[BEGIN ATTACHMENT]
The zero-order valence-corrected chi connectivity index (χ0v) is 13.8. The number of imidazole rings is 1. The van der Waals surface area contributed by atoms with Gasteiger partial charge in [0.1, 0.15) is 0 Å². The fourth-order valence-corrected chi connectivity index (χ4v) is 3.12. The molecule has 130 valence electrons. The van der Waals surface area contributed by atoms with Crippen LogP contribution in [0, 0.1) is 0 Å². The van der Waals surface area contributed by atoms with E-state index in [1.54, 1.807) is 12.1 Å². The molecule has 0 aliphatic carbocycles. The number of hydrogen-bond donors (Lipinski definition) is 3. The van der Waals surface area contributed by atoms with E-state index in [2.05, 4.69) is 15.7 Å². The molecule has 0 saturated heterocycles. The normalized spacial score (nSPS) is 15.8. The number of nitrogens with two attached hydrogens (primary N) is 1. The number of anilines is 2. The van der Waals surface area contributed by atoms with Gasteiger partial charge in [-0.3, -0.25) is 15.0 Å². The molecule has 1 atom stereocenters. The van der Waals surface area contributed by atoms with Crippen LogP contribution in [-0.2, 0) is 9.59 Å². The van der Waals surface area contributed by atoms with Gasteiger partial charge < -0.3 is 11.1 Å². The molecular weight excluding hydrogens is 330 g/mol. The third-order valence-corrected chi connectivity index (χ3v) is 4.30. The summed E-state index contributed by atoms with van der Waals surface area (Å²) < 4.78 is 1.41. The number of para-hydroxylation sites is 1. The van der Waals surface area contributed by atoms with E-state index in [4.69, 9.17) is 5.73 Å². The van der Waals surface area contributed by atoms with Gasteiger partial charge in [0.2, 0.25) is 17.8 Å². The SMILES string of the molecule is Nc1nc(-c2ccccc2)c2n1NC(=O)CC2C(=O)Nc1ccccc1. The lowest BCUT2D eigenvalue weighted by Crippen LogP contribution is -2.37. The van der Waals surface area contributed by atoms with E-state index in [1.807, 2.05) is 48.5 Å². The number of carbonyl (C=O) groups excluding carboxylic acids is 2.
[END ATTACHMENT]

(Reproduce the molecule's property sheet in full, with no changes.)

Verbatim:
The zero-order valence-corrected chi connectivity index (χ0v) is 13.8. The number of imidazole rings is 1. The van der Waals surface area contributed by atoms with Gasteiger partial charge in [0.1, 0.15) is 0 Å². The fourth-order valence-corrected chi connectivity index (χ4v) is 3.12. The molecule has 130 valence electrons. The van der Waals surface area contributed by atoms with Crippen LogP contribution in [0, 0.1) is 0 Å². The van der Waals surface area contributed by atoms with E-state index in [1.54, 1.807) is 12.1 Å². The molecule has 0 aliphatic carbocycles. The number of hydrogen-bond donors (Lipinski definition) is 3. The van der Waals surface area contributed by atoms with E-state index in [2.05, 4.69) is 15.7 Å². The molecule has 0 saturated heterocycles. The normalized spacial score (nSPS) is 15.8. The number of nitrogens with two attached hydrogens (primary N) is 1. The number of anilines is 2. The van der Waals surface area contributed by atoms with Gasteiger partial charge in [-0.3, -0.25) is 15.0 Å². The molecule has 1 atom stereocenters. The van der Waals surface area contributed by atoms with Crippen LogP contribution in [-0.2, 0) is 9.59 Å². The van der Waals surface area contributed by atoms with Gasteiger partial charge < -0.3 is 11.1 Å². The molecular weight excluding hydrogens is 330 g/mol. The third-order valence-corrected chi connectivity index (χ3v) is 4.30. The summed E-state index contributed by atoms with van der Waals surface area (Å²) < 4.78 is 1.41. The number of para-hydroxylation sites is 1. The van der Waals surface area contributed by atoms with E-state index in [4.69, 9.17) is 5.73 Å². The van der Waals surface area contributed by atoms with Gasteiger partial charge in [0.2, 0.25) is 17.8 Å². The SMILES string of the molecule is Nc1nc(-c2ccccc2)c2n1NC(=O)CC2C(=O)Nc1ccccc1. The lowest BCUT2D eigenvalue weighted by Crippen LogP contribution is -2.37. The van der Waals surface area contributed by atoms with E-state index in [1.807, 2.05) is 48.5 Å². The number of carbonyl (C=O) groups excluding carboxylic acids is 2.